NOLA, SC Trips Are Inspiration for Students

Vanessa Persico

Three separate groups of Colgate students went south to volunteer over winter break, two to New Orleans and one to an impoverished neighborhood near Hilton Head.

The Center for Outreach and Volunteer Education (COVE) sent their new Disaster Impact Response Team (DIRT) to aid in demolishing flood-damaged houses in New Orleans, where volunteers were surprised by the remaining devastation, the emotional impact of their visit and the initial suspicions of some local families.

“You don’t realize how much stuff it takes to put up a house until you have to tear it down,” senior Gina Landon said.

Landon said that, despite preparations for the trip, the volunteers were still struck by the extent of the destruction.

Director of Residential Life and Assistant Dean of the College Jennifer Adams described the writing that rescue workers have left on doors of affected neighborhoods indicating the date the house was searched, the number of dead pets and the number of dead human beings they found inside.

“It’s probably one of the most jarring things when you drive around down there, seeing a number in that ‘dead bodies’ box,” Adams said. “There is nowhere in New Orleans, still, where you can’t drive and see it has been devastated.”

Volunteer Mohita Singh, one of two first-years on the trip, said that the utilitarian effects of their trip were not as important as the encouragement they were able to bring New Orleans residents.

“They didn’t even want the help so much as the recognition,” she said, “We could show the people that we know what happened to them and we know it was wrong.”

At first, local families in the second neighborhood where the volunteers worked were wary of them.

“To be blunt about it,” Singh said, “It was 21 white students and teachers in a predominantly black community and they didn’t know what we were there for. They thought we were there to take stuff away rather than help out.”

As the work progressed, however, volunteers were able to learn a great deal from conversation with the homeowners.

The COVE also coordinated a Habitat for Humanity trip to a poor area near Hilton Head called Bluffton, a trip that led trip leaders senior Phil Cole and Assistant Director of the COVE Betsy Busche Cross to rethink Colgate’s affiliation with the national organization.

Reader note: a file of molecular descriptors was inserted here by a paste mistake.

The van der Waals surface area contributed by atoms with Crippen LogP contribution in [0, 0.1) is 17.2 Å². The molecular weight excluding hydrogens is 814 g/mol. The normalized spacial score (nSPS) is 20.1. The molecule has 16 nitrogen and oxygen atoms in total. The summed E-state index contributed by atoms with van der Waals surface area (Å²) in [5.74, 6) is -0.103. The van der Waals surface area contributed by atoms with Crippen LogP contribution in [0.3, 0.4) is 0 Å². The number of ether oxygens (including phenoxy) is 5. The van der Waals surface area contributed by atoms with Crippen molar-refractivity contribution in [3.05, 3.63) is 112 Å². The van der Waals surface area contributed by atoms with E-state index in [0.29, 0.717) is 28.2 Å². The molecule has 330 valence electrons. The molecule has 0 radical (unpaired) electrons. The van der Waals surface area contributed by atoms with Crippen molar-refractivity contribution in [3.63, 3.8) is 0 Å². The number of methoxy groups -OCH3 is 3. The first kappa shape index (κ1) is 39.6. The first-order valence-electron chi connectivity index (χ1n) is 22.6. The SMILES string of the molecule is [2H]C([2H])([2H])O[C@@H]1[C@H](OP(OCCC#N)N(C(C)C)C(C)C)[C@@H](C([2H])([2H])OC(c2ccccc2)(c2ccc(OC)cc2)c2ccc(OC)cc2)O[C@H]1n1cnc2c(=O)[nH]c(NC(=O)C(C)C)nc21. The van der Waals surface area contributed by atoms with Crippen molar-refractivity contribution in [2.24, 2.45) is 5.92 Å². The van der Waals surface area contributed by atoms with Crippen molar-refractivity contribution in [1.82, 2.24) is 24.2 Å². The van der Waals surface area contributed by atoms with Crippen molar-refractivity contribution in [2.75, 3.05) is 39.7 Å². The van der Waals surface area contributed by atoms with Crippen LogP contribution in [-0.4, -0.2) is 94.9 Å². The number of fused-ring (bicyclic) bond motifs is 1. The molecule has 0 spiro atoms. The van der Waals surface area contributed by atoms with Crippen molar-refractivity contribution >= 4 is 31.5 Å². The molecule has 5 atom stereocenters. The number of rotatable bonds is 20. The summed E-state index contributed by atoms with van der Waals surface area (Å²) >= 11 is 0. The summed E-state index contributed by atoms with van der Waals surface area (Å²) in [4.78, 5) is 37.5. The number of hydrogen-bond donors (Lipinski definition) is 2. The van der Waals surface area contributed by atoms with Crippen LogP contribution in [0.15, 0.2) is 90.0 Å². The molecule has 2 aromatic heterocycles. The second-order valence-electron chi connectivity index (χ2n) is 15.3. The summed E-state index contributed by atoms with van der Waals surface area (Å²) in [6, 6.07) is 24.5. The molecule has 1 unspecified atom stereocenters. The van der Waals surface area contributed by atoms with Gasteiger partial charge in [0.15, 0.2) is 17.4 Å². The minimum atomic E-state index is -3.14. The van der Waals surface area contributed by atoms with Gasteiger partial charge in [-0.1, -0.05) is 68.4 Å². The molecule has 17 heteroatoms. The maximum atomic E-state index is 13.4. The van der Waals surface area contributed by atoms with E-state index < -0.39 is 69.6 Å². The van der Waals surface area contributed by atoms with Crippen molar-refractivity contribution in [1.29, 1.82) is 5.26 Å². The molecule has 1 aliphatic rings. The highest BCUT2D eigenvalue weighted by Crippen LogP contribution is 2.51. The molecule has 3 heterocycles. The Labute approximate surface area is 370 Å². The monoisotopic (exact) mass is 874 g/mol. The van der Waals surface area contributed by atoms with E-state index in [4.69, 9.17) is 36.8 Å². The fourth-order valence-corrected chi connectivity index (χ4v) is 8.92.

During the day, student and staff volunteers worked with the Hilton Head affiliate of Habitat to help complete several houses in a new development. Every night, Cole and Cross held group discussions.

These discussions were meant to improve the group dynamic as well as promote the COVE’s mission to address the issues that create the problems with which volunteers attempt to help.

It is this mission that spurred COVE members to begin looking for more comprehensive service trips in the future. Cole describes it as the difference between high school and college-level volunteerism.

“As always, it was a success because of the people,” Cole said. “The quality of the student volunteers that we get is more than we expect. As an organization, the COVE has a responsibility to give them a trip that meets their needs.”

Cross said that local Habitat for Humanity workers in Hilton Head did not entrust Colgate’s volunteers with the responsibility that they deserved, putting them on relatively menial tasks. She said that all volunteers, especially the women, experienced “unbelievable verbal head-patting.”

“We are hoping to build more of a partnership with who we’re working with,” Cross said, “not just being told what the issues are, but identifying and meeting a need.”

Nonetheless, students said that the trip was a positive experience.

“They treated us with a lot of respect,” junior John Sweeney said. “Building sheds doesn’t get someone out of the streets, but it has to get done.”

Finally, the Colgate Jewish Union (CJU) sent a group of nine students from Colgate, one from Hamilton and one from Syracuse, along with Associate University Chaplain and Director of Jewish Life Rabbi David Levy to New Orleans. There, they spent a week at a camp called “Operation Blessing.”

Operation Blessing works in conjunction with the National Relief Network to send teams of approximately ten volunteers to the homes of New Orleans families who have signed up for their services.

As with DIRT’s experience, the majority of the houses that the CJU worked on had not been touched since their former residents were forced to abandon them in the wake of Hurricane Katrina. The volunteers who went along with the CJU engaged mostly in gutting houses so that the families could move on to the next phases: insurance assessment and reconstruction.